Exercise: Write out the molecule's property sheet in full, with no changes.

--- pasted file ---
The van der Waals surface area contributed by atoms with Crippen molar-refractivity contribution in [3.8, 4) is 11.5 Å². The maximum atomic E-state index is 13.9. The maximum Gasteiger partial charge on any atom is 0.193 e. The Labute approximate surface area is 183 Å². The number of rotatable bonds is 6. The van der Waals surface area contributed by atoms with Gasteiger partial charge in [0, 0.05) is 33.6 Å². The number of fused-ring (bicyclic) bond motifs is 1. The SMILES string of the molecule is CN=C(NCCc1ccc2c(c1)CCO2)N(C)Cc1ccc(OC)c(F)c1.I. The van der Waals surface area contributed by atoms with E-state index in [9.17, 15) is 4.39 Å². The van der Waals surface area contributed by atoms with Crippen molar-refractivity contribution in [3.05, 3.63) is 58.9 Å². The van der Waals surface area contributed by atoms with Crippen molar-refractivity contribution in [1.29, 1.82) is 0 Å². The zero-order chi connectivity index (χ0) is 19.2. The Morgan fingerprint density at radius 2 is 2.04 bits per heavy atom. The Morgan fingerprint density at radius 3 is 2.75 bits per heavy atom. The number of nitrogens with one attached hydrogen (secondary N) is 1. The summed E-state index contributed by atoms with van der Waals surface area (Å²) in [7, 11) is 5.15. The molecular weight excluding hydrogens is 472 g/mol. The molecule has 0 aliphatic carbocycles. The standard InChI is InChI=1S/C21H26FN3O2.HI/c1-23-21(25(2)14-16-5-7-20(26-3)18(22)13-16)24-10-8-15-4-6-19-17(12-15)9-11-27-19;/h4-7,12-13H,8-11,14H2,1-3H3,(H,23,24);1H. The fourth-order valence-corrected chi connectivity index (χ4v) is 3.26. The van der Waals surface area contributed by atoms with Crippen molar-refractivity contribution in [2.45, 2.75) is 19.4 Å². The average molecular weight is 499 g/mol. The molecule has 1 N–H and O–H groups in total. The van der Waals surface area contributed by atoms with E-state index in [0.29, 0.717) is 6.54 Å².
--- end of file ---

The van der Waals surface area contributed by atoms with Crippen molar-refractivity contribution in [3.8, 4) is 11.5 Å². The maximum atomic E-state index is 13.9. The maximum Gasteiger partial charge on any atom is 0.193 e. The Labute approximate surface area is 183 Å². The number of rotatable bonds is 6. The van der Waals surface area contributed by atoms with Gasteiger partial charge in [0, 0.05) is 33.6 Å². The number of fused-ring (bicyclic) bond motifs is 1. The SMILES string of the molecule is CN=C(NCCc1ccc2c(c1)CCO2)N(C)Cc1ccc(OC)c(F)c1.I. The van der Waals surface area contributed by atoms with E-state index in [9.17, 15) is 4.39 Å². The van der Waals surface area contributed by atoms with Crippen molar-refractivity contribution in [3.05, 3.63) is 58.9 Å². The van der Waals surface area contributed by atoms with Crippen molar-refractivity contribution in [1.29, 1.82) is 0 Å². The zero-order chi connectivity index (χ0) is 19.2. The Morgan fingerprint density at radius 2 is 2.04 bits per heavy atom. The Morgan fingerprint density at radius 3 is 2.75 bits per heavy atom. The number of nitrogens with one attached hydrogen (secondary N) is 1. The summed E-state index contributed by atoms with van der Waals surface area (Å²) in [7, 11) is 5.15. The molecular weight excluding hydrogens is 472 g/mol. The molecule has 0 aliphatic carbocycles. The standard InChI is InChI=1S/C21H26FN3O2.HI/c1-23-21(25(2)14-16-5-7-20(26-3)18(22)13-16)24-10-8-15-4-6-19-17(12-15)9-11-27-19;/h4-7,12-13H,8-11,14H2,1-3H3,(H,23,24);1H. The fourth-order valence-corrected chi connectivity index (χ4v) is 3.26. The van der Waals surface area contributed by atoms with Crippen molar-refractivity contribution in [2.45, 2.75) is 19.4 Å². The average molecular weight is 499 g/mol. The molecule has 1 N–H and O–H groups in total. The van der Waals surface area contributed by atoms with E-state index in [0.29, 0.717) is 6.54 Å².